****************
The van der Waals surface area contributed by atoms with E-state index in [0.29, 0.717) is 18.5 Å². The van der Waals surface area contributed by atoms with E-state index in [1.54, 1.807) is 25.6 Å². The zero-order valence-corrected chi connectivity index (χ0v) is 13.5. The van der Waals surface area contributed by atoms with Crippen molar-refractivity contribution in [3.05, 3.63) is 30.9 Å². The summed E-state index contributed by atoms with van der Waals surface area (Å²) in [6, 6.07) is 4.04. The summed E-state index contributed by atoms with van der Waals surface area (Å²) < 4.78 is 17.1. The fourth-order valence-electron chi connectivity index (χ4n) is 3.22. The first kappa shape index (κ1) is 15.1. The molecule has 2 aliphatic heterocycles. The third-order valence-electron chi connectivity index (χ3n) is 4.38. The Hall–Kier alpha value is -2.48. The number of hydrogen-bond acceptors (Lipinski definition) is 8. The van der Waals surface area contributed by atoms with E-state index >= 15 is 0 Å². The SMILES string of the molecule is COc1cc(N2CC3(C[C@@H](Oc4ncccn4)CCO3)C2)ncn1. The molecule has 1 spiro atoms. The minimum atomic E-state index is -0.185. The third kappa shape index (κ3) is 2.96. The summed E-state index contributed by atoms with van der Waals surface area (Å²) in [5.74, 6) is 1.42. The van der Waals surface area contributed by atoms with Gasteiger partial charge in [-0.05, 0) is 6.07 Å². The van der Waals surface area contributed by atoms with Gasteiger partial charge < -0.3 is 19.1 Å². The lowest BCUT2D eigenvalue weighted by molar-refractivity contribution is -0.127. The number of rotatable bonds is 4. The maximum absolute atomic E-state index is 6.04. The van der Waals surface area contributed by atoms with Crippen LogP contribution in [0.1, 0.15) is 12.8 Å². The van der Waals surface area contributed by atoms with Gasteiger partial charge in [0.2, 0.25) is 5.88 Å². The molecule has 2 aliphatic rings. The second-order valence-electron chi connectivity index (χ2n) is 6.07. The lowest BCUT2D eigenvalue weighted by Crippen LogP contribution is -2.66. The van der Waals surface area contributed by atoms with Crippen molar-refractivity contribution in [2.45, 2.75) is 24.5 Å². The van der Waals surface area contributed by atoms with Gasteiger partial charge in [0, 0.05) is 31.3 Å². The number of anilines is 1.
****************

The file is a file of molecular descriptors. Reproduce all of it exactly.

The van der Waals surface area contributed by atoms with E-state index in [0.29, 0.717) is 18.5 Å². The van der Waals surface area contributed by atoms with E-state index in [1.54, 1.807) is 25.6 Å². The zero-order valence-corrected chi connectivity index (χ0v) is 13.5. The van der Waals surface area contributed by atoms with Crippen molar-refractivity contribution in [3.05, 3.63) is 30.9 Å². The summed E-state index contributed by atoms with van der Waals surface area (Å²) in [6, 6.07) is 4.04. The summed E-state index contributed by atoms with van der Waals surface area (Å²) < 4.78 is 17.1. The fourth-order valence-electron chi connectivity index (χ4n) is 3.22. The first kappa shape index (κ1) is 15.1. The molecule has 2 aliphatic heterocycles. The third-order valence-electron chi connectivity index (χ3n) is 4.38. The Hall–Kier alpha value is -2.48. The number of hydrogen-bond acceptors (Lipinski definition) is 8. The van der Waals surface area contributed by atoms with E-state index >= 15 is 0 Å². The SMILES string of the molecule is COc1cc(N2CC3(C[C@@H](Oc4ncccn4)CCO3)C2)ncn1. The molecule has 1 spiro atoms. The minimum atomic E-state index is -0.185. The third kappa shape index (κ3) is 2.96. The summed E-state index contributed by atoms with van der Waals surface area (Å²) in [5.74, 6) is 1.42. The van der Waals surface area contributed by atoms with Gasteiger partial charge in [-0.05, 0) is 6.07 Å². The van der Waals surface area contributed by atoms with Gasteiger partial charge < -0.3 is 19.1 Å². The lowest BCUT2D eigenvalue weighted by molar-refractivity contribution is -0.127. The number of rotatable bonds is 4. The maximum absolute atomic E-state index is 6.04. The van der Waals surface area contributed by atoms with Crippen LogP contribution in [0.1, 0.15) is 12.8 Å². The van der Waals surface area contributed by atoms with Gasteiger partial charge in [0.2, 0.25) is 5.88 Å². The molecule has 2 aliphatic rings. The second-order valence-electron chi connectivity index (χ2n) is 6.07. The lowest BCUT2D eigenvalue weighted by Crippen LogP contribution is -2.66. The van der Waals surface area contributed by atoms with Crippen molar-refractivity contribution in [2.45, 2.75) is 24.5 Å². The van der Waals surface area contributed by atoms with Gasteiger partial charge in [0, 0.05) is 31.3 Å². The number of anilines is 1.